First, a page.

This entertaining account of how Charles Dickens brought A Christmas Carol to life is as warming as a glass of mulled wine. A top-notch British cast make the familiar festive story go with a swing and Dan Stevens (Downton Abbey, Beauty and the Beast) plays ‘the Shakespeare of the novel’ with energetic charm.
It’s a surprise to see Dickens portrayed as a dashing young man with matinee idol blue eyes, but in real life he didn’t always look like a stern Airedale terrier. An early portrait shows a foppish dandy sporting a raffish cravat, and this is the look that Stevens goes for. As the film starts, the author is caught up in the noisy adulation of his sensational 1842 American reading tour, and we are reminded that Dickens was the first literary rock star.
Back in London a year later, the comedown is sobering. Dickens has writer’s block. After three flops in a row his publishers need another bestseller. But he is haunted by ghosts of Christmas past: his father being arrested and carted off to debtor’s prison; the horrors of working at the age of 12 in Warrens Blacking factory. ‘Debt is an ogre,’ he tells his wife Kate, ‘if you’re not careful, it will eat you up.’ With a fifth child on the way (‘not another little stranger!’), the pressure is on.
Director Bharat Nalluri shows Dickens wrestling with his own dark side as he accumulates the material that will become A Christmas Carol. The author’s prodigious energy is what has made him great, but it also makes him difficult to live with. ‘Slow down, Charles,’ his sensible best friend John Forster (the excellent Justin Edwards) tells him, ‘you move at railway speed.’
What makes The Man Who Invented Christmas worth watching are the nicely-judged performances from old-timers such as Christopher Plummer (Scrooge), Jonathan Pryce (Dickens’ dad) and Donald Sumpter (Jacob Marley), as well as relative newcomers Stevens and Edwards. In the fictional world of Dickens’ grotesques and larger-than-life characters, they are remarkably understated. As Mrs. Fisk, the usually reliably Dickensian Miriam Margolyes is strangely muted.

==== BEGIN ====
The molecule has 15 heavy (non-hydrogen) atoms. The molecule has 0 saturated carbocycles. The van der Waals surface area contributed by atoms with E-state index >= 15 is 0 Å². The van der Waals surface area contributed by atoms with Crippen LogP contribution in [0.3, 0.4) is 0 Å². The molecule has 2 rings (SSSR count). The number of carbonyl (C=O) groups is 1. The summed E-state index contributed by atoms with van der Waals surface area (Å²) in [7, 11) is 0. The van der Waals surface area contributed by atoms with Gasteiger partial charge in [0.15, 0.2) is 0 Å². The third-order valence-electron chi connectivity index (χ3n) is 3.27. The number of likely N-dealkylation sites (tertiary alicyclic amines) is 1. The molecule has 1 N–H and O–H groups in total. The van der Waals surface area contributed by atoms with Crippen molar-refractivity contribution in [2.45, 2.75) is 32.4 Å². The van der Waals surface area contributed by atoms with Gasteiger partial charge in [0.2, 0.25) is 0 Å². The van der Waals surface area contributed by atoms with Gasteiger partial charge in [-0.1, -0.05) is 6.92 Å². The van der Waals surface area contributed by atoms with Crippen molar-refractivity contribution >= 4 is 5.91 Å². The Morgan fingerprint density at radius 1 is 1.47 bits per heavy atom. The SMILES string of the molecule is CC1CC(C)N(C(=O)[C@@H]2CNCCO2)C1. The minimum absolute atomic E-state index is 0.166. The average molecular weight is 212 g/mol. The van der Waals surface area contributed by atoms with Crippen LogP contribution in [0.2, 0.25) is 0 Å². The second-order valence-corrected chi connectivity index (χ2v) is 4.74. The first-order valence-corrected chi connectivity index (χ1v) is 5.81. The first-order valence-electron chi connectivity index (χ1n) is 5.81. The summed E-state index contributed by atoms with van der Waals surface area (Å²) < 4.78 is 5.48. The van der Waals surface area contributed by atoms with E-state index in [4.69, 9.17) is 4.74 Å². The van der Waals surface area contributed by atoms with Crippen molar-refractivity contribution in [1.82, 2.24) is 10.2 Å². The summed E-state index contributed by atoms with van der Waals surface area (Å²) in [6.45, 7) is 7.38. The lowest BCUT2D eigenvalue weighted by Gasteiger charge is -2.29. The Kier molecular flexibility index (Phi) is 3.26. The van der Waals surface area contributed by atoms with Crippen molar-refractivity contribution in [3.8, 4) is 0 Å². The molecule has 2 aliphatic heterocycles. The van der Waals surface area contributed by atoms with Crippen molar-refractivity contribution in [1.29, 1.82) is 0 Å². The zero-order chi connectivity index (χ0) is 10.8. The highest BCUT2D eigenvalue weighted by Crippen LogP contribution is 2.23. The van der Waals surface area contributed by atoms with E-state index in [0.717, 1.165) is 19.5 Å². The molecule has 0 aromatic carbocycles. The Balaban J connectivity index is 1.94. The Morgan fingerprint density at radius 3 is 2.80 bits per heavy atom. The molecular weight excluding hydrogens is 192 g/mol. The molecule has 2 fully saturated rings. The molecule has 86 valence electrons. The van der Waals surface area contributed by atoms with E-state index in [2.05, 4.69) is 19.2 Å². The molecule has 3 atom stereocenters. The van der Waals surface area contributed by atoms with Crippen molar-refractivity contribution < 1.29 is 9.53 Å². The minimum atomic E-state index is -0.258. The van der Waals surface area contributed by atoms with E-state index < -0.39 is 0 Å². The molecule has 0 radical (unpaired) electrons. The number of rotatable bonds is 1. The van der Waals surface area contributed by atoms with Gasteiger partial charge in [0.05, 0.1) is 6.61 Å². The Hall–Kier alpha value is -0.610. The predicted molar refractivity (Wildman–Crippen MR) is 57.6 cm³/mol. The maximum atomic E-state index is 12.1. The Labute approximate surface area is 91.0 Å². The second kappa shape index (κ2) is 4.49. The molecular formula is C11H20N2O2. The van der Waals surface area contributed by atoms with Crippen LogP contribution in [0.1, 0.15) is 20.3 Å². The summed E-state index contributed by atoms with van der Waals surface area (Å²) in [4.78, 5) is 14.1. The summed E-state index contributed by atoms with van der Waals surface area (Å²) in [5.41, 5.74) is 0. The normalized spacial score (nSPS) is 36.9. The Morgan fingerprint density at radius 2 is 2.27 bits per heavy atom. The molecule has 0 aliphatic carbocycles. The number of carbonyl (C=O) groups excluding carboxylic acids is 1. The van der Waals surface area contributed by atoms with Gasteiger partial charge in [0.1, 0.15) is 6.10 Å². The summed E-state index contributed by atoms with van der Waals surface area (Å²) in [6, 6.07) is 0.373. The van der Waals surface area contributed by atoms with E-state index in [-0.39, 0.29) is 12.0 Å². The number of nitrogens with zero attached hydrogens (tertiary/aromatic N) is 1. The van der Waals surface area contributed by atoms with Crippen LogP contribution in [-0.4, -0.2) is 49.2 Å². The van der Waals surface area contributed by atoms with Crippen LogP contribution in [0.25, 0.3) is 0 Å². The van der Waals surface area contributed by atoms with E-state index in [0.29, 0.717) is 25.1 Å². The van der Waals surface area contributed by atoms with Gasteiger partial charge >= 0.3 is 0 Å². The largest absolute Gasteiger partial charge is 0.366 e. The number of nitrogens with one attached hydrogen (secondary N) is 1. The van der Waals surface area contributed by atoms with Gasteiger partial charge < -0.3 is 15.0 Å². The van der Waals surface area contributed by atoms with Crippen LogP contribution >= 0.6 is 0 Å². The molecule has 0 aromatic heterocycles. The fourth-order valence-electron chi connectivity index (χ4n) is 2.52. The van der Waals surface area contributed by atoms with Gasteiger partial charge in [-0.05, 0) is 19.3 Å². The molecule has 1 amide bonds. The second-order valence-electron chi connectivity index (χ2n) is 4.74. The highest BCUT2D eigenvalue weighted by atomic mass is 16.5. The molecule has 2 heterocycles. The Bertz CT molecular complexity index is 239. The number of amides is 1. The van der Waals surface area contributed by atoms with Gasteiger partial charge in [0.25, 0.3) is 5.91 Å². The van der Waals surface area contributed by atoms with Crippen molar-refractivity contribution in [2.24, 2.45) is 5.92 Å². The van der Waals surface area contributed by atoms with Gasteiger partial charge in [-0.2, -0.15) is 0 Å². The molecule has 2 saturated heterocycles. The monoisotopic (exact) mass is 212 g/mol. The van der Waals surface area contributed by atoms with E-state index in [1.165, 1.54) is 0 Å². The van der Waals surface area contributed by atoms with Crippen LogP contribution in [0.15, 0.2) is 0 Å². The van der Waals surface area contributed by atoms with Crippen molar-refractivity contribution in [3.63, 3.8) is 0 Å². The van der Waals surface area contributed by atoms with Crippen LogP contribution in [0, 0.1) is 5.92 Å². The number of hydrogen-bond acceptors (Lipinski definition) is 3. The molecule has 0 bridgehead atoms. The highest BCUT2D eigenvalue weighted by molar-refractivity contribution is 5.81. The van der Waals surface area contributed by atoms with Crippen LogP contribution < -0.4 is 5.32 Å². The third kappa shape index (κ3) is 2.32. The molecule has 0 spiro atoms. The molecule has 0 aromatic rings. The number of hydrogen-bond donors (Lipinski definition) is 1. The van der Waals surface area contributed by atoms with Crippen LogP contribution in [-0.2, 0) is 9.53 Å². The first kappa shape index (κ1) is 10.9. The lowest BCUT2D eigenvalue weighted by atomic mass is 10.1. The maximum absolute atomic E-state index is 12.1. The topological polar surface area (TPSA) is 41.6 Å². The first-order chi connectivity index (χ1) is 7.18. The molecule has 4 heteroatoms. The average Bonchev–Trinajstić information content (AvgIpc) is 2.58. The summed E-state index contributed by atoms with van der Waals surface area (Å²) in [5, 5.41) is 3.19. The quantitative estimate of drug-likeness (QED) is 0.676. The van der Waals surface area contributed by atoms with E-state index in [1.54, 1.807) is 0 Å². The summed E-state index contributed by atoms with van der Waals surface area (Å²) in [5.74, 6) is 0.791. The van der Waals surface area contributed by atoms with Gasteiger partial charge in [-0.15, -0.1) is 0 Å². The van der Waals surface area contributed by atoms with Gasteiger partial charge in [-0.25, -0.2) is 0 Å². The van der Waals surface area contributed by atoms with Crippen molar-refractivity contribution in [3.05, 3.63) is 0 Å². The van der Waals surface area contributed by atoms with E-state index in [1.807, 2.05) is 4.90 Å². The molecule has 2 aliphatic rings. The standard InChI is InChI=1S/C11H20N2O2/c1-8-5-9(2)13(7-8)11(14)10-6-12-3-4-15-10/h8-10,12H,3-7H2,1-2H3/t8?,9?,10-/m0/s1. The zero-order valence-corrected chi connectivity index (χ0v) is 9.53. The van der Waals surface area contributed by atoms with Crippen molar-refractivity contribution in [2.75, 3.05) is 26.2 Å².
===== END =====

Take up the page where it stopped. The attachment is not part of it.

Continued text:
This ‘film within a film’ requires a delicate balancing act and, to his credit, Nalluri swerves both the excesses of heritage or realist adaptations. The screenplay is adapted from the 2007 book by Les Standiford, a specialist in historical narrative non-fiction. The Man Who Invented Christmas sometimes feels a bit small screen but the film is admirably old-fashioned in its charm and, except for one London vista, avoids CGI altogether, which means that we concentrate on the human drama. When visual delights come our way, they are those produced by magic lantern, Punch and Judy show, or Pollock’s Theatre.
Did Dickens really invent Christmas? Before the publication of A Christmas Carol Christmas as we know it today was a ‘minor holiday’, one which his publishers doubted many people celebrated anymore, forcing Dickens to self-publish his classic story. There certainly wasn’t a market for Christmas books before 1843, and the film shows the Dickens household taking delivery of their first Tannenbaum tree, as made fashionable by Queen Victoria’s husband, Albert.
Perhaps the greatest impact A Christmas Carol had was on donations to charity, which soared after it was published. ‘In the season of hope,’ wrote its author, ‘we will shut out nothing from our firesides, and everyone will be welcome.’